Credit: Courtesy of TIFF
by Michael Sicinski Featured Film

Mademoiselle Kenopsia — Denis Côté [TIFF ’23 Review]

September 15, 2023

Looking over the 25 years’ worth of productions by French-Canadian auteur Denis Côté, one discerns a kind of creative restlessness. Not only is Côté a prolific filmmaker; he’s also someone who has thus far avoided developing a clear, signature style. There are certainly thematic similarities across many of Côté’s films, most notably an interest in outsiders or those hovering in the margins of society. But if you offered viewers a blind taste test, it’s very likely they may think what they’re sampling are the works of several different filmmakers. From experimental documentaries like Bestiare (2012) and A Skin So Soft (2017) to patiently observed art films, such as Carcasses (2009) and Curling (2010), to rather accessible arthouse fare like Boris Without Beatrice (2016) and Ghost Town Anthology (2019) or one-off experiments like Wilcox (2019) and Social Hygiene (2021) — Côté appears to get an idea, go with it, and carry it no further.

While I’ve always admired Côté’s films, I have yet to completely embrace one. His most fully realized, in terms of character and atmosphere, is probably Vic + Flo Saw a Bear (2013), which again bears little resemblance to others that he’s made. While watching his latest, Mademoiselle Kenopsia, it occurred to me that Côté’s tendency to move all around the aesthetic gameboard has kept his filmmaking in a rather inchoate state of development. Whereas another filmmaker would look back at Kenopsia (or any of the other films), identify its strengths and weaknesses, and then build on those strengths, Côté just keeps moving on, and this results not only in a general unevenness in his oeuvre, but also a sense of underdevelopment. Each subsequent film could be better, but Côté chooses instead to begin again from the ground up. The only other filmmaker who exhibits this tendency to the same extent is probably Takashi Miike, whose audience is not entirely distinct from Côté’s — though the former’s fans do tend to come to the movies with quite different expectations.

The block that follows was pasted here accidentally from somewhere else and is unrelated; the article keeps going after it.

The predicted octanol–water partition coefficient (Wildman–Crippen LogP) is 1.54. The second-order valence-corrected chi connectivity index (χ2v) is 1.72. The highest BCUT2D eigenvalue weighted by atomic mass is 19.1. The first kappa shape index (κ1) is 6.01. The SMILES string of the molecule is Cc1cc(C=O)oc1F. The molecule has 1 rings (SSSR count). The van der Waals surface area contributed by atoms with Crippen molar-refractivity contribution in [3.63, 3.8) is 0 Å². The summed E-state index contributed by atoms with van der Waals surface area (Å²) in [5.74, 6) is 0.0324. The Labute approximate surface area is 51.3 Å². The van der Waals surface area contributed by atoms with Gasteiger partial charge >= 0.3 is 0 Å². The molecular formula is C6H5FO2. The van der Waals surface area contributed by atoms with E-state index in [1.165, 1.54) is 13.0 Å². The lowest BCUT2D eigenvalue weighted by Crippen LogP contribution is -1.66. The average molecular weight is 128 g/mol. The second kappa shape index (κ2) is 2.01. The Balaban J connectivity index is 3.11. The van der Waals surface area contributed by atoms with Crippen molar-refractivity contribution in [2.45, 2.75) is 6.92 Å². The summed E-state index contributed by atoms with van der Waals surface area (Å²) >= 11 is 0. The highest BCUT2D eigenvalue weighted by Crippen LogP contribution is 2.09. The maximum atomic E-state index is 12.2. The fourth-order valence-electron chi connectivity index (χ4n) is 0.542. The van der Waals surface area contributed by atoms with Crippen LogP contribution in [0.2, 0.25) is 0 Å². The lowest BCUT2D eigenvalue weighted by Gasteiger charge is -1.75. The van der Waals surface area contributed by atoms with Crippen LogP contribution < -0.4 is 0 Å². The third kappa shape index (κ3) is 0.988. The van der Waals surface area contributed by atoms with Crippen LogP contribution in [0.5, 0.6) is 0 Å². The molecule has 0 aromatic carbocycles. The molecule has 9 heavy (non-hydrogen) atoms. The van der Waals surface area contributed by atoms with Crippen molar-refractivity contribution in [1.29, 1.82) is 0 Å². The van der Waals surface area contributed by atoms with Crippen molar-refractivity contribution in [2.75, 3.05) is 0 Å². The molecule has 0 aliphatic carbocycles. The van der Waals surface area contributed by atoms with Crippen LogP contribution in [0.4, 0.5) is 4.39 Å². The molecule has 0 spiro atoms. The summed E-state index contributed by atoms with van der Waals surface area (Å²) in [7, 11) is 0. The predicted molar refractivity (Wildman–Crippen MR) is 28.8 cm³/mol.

At the start of Mademoiselle Kenopsia, Côté gives us fixed-frame shots of various unpopulated corners of a building that has fallen into disrepair. That’s to say, the space stands alone and asserts its own unique ambiance well before we’re introduced to our unnamed main character (Côté regular Larissa Corriveau). We observe the woman walking around this empty building, gazing at its peeling paint and disused fixtures; we admire the subtle ways that light dapples the barren walls. Although most of what we see tells us that the building is a decommissioned church, there are other spaces that look like a medical facility, and still others that resemble a business office. It’s fairly evident that Côté is employing creative geography, editing the space together out of several different locations. Corriveau’s watcher-wanderer is the only constant.